If you work in an office, you know that getting along with your co-workers can be challenging and there may be conflict. People from all different backgrounds may have to work together in a single office. They will all have their own ideas about the best way to accomplish goals, and they may have different ways of communicating their approval or disapproval of someone else’s ideas.

There are definitely going to be certain conflicts in the workplace, and sometimes they can get out of hand. In some cases, a conflict may lead to complaints to management; in other cases, it may lead to shouting and causing a disturbance or even leading up to physical altercations.

Remember that in a violent situation, you should always call the police. Law enforcement officers have training on how to handle conflicts and de-escalate situations.

There are a few different things you can do to de-escalate conflict in the workplace. It does not hurt to train your managers and employees in these situations.

1. See it Coming

Ignoring a problem, or not realizing that there is a problem is one of the biggest reasons conflicts escalate in the first place. Watch for signs of disagreements between people. If you notice workers in conflict, do not be afraid to step in and talk to both of them. Signs of conflict include:

  • A worker repeatedly mentions mistakes that a coworker is making.
  • People talk in muffled voices with tense body language such as tight fists, clenched jaws, and crossed arms. Someone fidgeting a lot may also be a sign of conflict.
  • Someone excessively gossiping to their coworkers can often be a sign of impending conflict. Keep your ears open. Your employees do not have a reasonable expectation of privacy when they have conversations on company telephones or when they instant message one another on the company computer.

2. Use Empathy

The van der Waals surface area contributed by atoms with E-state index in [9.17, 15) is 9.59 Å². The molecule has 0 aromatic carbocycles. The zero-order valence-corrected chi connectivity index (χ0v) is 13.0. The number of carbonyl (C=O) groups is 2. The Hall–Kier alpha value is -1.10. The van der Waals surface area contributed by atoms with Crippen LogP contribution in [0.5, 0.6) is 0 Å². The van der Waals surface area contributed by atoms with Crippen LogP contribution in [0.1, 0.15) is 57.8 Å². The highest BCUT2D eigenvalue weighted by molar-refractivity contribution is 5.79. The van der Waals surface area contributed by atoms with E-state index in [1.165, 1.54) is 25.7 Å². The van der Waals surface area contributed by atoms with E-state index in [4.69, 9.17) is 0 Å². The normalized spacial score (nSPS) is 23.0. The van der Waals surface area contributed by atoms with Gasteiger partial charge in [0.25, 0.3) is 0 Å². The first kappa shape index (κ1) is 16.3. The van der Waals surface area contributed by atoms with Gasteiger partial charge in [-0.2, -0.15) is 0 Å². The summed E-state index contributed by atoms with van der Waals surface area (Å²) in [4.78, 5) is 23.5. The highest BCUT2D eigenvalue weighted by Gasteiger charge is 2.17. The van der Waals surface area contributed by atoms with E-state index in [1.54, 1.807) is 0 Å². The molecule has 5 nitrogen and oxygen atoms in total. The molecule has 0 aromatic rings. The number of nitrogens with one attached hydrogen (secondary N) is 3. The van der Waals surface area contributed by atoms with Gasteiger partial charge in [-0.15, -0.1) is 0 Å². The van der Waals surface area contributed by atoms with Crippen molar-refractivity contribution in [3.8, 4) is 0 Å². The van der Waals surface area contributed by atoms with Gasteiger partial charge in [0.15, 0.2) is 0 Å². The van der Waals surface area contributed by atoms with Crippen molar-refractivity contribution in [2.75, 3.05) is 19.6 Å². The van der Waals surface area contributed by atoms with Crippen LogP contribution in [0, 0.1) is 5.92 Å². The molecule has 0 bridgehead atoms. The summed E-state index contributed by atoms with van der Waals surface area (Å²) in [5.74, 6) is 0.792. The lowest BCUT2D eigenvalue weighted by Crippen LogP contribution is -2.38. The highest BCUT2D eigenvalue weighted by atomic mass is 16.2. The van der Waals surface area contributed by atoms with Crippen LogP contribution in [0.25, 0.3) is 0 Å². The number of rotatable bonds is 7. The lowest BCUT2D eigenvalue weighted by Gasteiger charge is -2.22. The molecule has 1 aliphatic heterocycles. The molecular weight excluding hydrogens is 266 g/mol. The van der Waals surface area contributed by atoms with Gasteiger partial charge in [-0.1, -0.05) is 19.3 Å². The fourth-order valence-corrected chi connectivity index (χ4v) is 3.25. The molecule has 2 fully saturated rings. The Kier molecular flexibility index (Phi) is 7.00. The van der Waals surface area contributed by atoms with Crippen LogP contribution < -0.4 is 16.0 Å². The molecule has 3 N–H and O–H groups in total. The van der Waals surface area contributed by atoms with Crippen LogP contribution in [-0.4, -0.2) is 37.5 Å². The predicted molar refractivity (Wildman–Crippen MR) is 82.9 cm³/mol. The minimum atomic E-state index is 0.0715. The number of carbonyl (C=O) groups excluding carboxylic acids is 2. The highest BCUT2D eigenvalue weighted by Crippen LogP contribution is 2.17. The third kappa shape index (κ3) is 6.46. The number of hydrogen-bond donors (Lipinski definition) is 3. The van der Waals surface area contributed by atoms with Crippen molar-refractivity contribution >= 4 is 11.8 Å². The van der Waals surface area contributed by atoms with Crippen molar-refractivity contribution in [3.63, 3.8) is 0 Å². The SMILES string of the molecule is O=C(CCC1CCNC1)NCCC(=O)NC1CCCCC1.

Letting people know you understand where they are coming from, can go a long way in the de-escalation or resolving of a conflict. When you talk to an employee about a conflict they are in, restate what they have told you about the situation.

Try to get the two people in conflict to understand what the other person is feeling. Try to get people to write down the other person’s side of the story. Once a person understands another person’s way of thinking, they may find it easier to negotiate with them and come to a solution.

3. Discuss the Resolution

Once you have acknowledged the conflict and you have gotten people to see eye-to-eye, you will want to figure out the de-escalation of the conflict Have each person write down what they think the de-escalation would be. Discuss the possible outcomes of each solution.

When deciding on the solution; you want to be as objective as you possibly can be and use the resolution that will benefit your customers the most. Use facts and statistics to determine a solution to the problem if you can.

4. Counter Anger with Calm

If someone is yelling or even threatening to be violent, there are a few things that you can do to placate them, until they calm down or you can contact security. Allow the person to speak and listen to them carefully. Look at them without staring and nod to let them know you are listening. When you do speak, do so in a calm voice, and let them know you want to help them.

Conflicts at work can seem overwhelming. If you use the right tactics, you may be able to get even the most incompatible of people to see eye-to-eye. You can read more here.